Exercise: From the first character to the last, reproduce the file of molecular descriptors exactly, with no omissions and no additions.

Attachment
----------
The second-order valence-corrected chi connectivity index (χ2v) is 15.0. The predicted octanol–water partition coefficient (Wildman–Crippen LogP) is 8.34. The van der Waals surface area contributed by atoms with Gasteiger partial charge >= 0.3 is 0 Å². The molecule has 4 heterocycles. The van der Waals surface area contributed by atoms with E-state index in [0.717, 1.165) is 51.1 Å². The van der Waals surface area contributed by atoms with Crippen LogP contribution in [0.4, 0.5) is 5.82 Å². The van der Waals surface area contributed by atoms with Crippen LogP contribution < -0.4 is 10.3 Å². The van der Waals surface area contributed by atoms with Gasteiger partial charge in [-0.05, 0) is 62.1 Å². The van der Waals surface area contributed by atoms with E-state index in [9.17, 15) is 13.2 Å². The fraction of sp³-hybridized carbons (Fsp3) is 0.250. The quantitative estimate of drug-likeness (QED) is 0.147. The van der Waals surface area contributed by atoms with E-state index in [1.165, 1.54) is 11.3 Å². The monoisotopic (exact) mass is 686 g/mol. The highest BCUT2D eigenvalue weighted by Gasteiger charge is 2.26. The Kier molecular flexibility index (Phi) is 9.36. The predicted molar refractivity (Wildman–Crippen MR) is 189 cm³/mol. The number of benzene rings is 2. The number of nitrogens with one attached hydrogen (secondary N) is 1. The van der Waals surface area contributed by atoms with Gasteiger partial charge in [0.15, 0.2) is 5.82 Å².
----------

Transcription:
The second-order valence-corrected chi connectivity index (χ2v) is 15.0. The predicted octanol–water partition coefficient (Wildman–Crippen LogP) is 8.34. The van der Waals surface area contributed by atoms with Gasteiger partial charge >= 0.3 is 0 Å². The molecule has 4 heterocycles. The van der Waals surface area contributed by atoms with E-state index in [0.717, 1.165) is 51.1 Å². The van der Waals surface area contributed by atoms with Crippen LogP contribution in [0.4, 0.5) is 5.82 Å². The van der Waals surface area contributed by atoms with Crippen LogP contribution < -0.4 is 10.3 Å². The van der Waals surface area contributed by atoms with Gasteiger partial charge in [-0.05, 0) is 62.1 Å². The van der Waals surface area contributed by atoms with E-state index in [9.17, 15) is 13.2 Å². The fraction of sp³-hybridized carbons (Fsp3) is 0.250. The quantitative estimate of drug-likeness (QED) is 0.147. The van der Waals surface area contributed by atoms with E-state index in [1.165, 1.54) is 11.3 Å². The monoisotopic (exact) mass is 686 g/mol. The highest BCUT2D eigenvalue weighted by Gasteiger charge is 2.26. The Kier molecular flexibility index (Phi) is 9.36. The predicted molar refractivity (Wildman–Crippen MR) is 189 cm³/mol. The number of benzene rings is 2. The number of nitrogens with one attached hydrogen (secondary N) is 1. The van der Waals surface area contributed by atoms with Gasteiger partial charge in [0.15, 0.2) is 5.82 Å².